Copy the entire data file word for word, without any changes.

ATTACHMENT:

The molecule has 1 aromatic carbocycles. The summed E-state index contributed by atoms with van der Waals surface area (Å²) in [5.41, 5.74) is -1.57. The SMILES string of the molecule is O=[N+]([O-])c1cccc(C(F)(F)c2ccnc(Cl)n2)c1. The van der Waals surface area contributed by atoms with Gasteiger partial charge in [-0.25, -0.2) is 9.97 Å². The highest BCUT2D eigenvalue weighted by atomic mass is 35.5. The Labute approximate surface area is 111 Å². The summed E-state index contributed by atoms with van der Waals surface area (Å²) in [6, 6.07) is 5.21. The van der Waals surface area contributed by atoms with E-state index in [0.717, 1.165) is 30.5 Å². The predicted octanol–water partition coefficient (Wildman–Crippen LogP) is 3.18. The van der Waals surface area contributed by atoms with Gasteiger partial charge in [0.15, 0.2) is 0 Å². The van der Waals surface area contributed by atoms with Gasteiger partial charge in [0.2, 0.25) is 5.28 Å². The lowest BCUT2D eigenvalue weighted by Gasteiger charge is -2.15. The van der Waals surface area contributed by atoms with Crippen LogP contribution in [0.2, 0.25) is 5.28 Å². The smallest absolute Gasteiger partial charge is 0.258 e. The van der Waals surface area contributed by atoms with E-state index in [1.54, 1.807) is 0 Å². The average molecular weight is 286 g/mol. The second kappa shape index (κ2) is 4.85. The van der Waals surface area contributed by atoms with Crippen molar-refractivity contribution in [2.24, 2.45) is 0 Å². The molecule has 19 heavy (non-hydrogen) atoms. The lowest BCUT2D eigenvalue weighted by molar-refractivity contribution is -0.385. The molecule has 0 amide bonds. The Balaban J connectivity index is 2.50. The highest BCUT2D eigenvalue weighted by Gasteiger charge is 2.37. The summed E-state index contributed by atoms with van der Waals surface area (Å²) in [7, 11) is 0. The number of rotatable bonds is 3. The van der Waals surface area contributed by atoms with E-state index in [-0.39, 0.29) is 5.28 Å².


The molecule has 1 aromatic carbocycles. The summed E-state index contributed by atoms with van der Waals surface area (Å²) in [5.41, 5.74) is -1.57. The SMILES string of the molecule is O=[N+]([O-])c1cccc(C(F)(F)c2ccnc(Cl)n2)c1. The van der Waals surface area contributed by atoms with Gasteiger partial charge in [-0.25, -0.2) is 9.97 Å². The highest BCUT2D eigenvalue weighted by atomic mass is 35.5. The Labute approximate surface area is 111 Å². The summed E-state index contributed by atoms with van der Waals surface area (Å²) in [6, 6.07) is 5.21. The van der Waals surface area contributed by atoms with E-state index in [0.717, 1.165) is 30.5 Å². The predicted octanol–water partition coefficient (Wildman–Crippen LogP) is 3.18. The van der Waals surface area contributed by atoms with Gasteiger partial charge in [0.15, 0.2) is 0 Å². The van der Waals surface area contributed by atoms with Gasteiger partial charge in [0.2, 0.25) is 5.28 Å². The lowest BCUT2D eigenvalue weighted by Gasteiger charge is -2.15. The van der Waals surface area contributed by atoms with Crippen LogP contribution in [0.2, 0.25) is 5.28 Å². The smallest absolute Gasteiger partial charge is 0.258 e. The van der Waals surface area contributed by atoms with E-state index in [1.54, 1.807) is 0 Å². The average molecular weight is 286 g/mol. The second kappa shape index (κ2) is 4.85. The van der Waals surface area contributed by atoms with Crippen molar-refractivity contribution in [2.24, 2.45) is 0 Å². The molecule has 19 heavy (non-hydrogen) atoms. The lowest BCUT2D eigenvalue weighted by molar-refractivity contribution is -0.385. The molecule has 0 amide bonds. The Balaban J connectivity index is 2.50. The highest BCUT2D eigenvalue weighted by Gasteiger charge is 2.37. The summed E-state index contributed by atoms with van der Waals surface area (Å²) in [7, 11) is 0. The number of rotatable bonds is 3. The van der Waals surface area contributed by atoms with E-state index in [-0.39, 0.29) is 5.28 Å².